Node A is termed the root of the cladogram because it is at the base of the cladogram. As in this case, the root is normally drawn with a dangling branch extending earlier (to the left in this case) of the root to indicate that this clade also is part of other more inclusive clades of living organisms, originating from even earlier ancestral populations. Eventually, this dangling connection would lead clear back to the ancestor of all of life. You can think about this cladogram as the hypothesis of what branching events happened since the moment in time when the ancestral population at node A first speciated, that is, split from one into two (in this case) species. Later in time, there were further splits, resulting in new clades that are hierarchically nested within the original clade. In particular, the clade arising from the ancestral population at node B originated later than the one arising from the original ancestral population at node A. The clade arising from the ancestral population at node B is hierarchically nested within the clade arising from node A. To use an example, mammals are nested hierarchically within the clade of all vertebrate animals. The common ancestor of all vertebrates lived before the common ancestor for all mammals. There are vertebrates that are not mammals, but all mammals are vertebrates. Mammals are a particular subgroup or part of the whole vertebrate clade.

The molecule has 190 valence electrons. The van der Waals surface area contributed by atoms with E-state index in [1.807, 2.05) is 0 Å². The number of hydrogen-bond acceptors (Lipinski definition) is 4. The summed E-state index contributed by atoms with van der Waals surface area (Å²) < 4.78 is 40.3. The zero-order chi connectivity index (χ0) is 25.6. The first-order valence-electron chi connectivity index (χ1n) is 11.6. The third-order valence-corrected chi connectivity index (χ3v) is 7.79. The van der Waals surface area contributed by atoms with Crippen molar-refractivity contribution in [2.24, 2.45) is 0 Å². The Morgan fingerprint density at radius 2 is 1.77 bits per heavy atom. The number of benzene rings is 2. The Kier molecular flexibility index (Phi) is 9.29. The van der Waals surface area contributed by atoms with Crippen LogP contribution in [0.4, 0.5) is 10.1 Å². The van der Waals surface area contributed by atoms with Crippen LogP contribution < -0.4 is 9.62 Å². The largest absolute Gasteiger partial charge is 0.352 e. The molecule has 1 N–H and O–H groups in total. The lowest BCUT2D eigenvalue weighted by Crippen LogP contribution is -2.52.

There are four terminal nodes in this example. These include members of the ingroup: Taxon 1, Taxon 2, and Taxon 3, and a single outgroup taxon. The clade arising from node B includes all three ingroup taxa. The purpose of a cladogram is to express a particular hypothesis for the relative branching order of the ingroup taxa. This cladogram example suggests that Taxon 2 and Taxon 3 more recently shared a common ancestor than either does with Taxon 1. While this hypothesis implies that the ancestral population at node B lived before the ancestral population at node C, it does not stipulate how much earlier it lived. In other words, the cladogram is only a hypothesis of the relative order of branching; it does not indicate how much absolute time past between branching events.